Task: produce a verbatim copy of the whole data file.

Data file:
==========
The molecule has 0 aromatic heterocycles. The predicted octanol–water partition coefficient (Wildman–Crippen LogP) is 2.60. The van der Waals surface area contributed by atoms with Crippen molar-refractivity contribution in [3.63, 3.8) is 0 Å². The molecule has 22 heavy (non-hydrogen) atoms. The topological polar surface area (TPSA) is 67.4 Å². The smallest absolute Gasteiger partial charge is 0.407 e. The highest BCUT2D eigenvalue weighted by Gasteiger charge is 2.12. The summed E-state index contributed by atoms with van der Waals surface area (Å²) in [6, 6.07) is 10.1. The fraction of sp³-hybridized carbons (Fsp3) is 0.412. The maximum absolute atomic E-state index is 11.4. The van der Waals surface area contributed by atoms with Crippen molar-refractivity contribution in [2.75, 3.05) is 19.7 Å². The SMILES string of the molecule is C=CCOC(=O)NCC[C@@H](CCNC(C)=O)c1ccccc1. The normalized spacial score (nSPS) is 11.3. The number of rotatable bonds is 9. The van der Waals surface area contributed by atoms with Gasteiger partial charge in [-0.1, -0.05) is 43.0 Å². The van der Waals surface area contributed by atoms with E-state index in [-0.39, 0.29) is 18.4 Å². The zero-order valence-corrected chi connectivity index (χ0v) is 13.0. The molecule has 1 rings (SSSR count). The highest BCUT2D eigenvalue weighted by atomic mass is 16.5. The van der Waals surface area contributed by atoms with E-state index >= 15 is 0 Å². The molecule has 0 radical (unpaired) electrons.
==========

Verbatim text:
The molecule has 0 aromatic heterocycles. The predicted octanol–water partition coefficient (Wildman–Crippen LogP) is 2.60. The van der Waals surface area contributed by atoms with Crippen molar-refractivity contribution in [3.63, 3.8) is 0 Å². The molecule has 22 heavy (non-hydrogen) atoms. The topological polar surface area (TPSA) is 67.4 Å². The smallest absolute Gasteiger partial charge is 0.407 e. The highest BCUT2D eigenvalue weighted by Gasteiger charge is 2.12. The summed E-state index contributed by atoms with van der Waals surface area (Å²) in [6, 6.07) is 10.1. The fraction of sp³-hybridized carbons (Fsp3) is 0.412. The maximum absolute atomic E-state index is 11.4. The van der Waals surface area contributed by atoms with Crippen molar-refractivity contribution in [2.75, 3.05) is 19.7 Å². The SMILES string of the molecule is C=CCOC(=O)NCC[C@@H](CCNC(C)=O)c1ccccc1. The normalized spacial score (nSPS) is 11.3. The number of rotatable bonds is 9. The van der Waals surface area contributed by atoms with Gasteiger partial charge in [-0.1, -0.05) is 43.0 Å². The van der Waals surface area contributed by atoms with E-state index in [-0.39, 0.29) is 18.4 Å². The zero-order valence-corrected chi connectivity index (χ0v) is 13.0. The molecule has 1 rings (SSSR count). The highest BCUT2D eigenvalue weighted by atomic mass is 16.5. The van der Waals surface area contributed by atoms with E-state index >= 15 is 0 Å². The molecule has 0 radical (unpaired) electrons.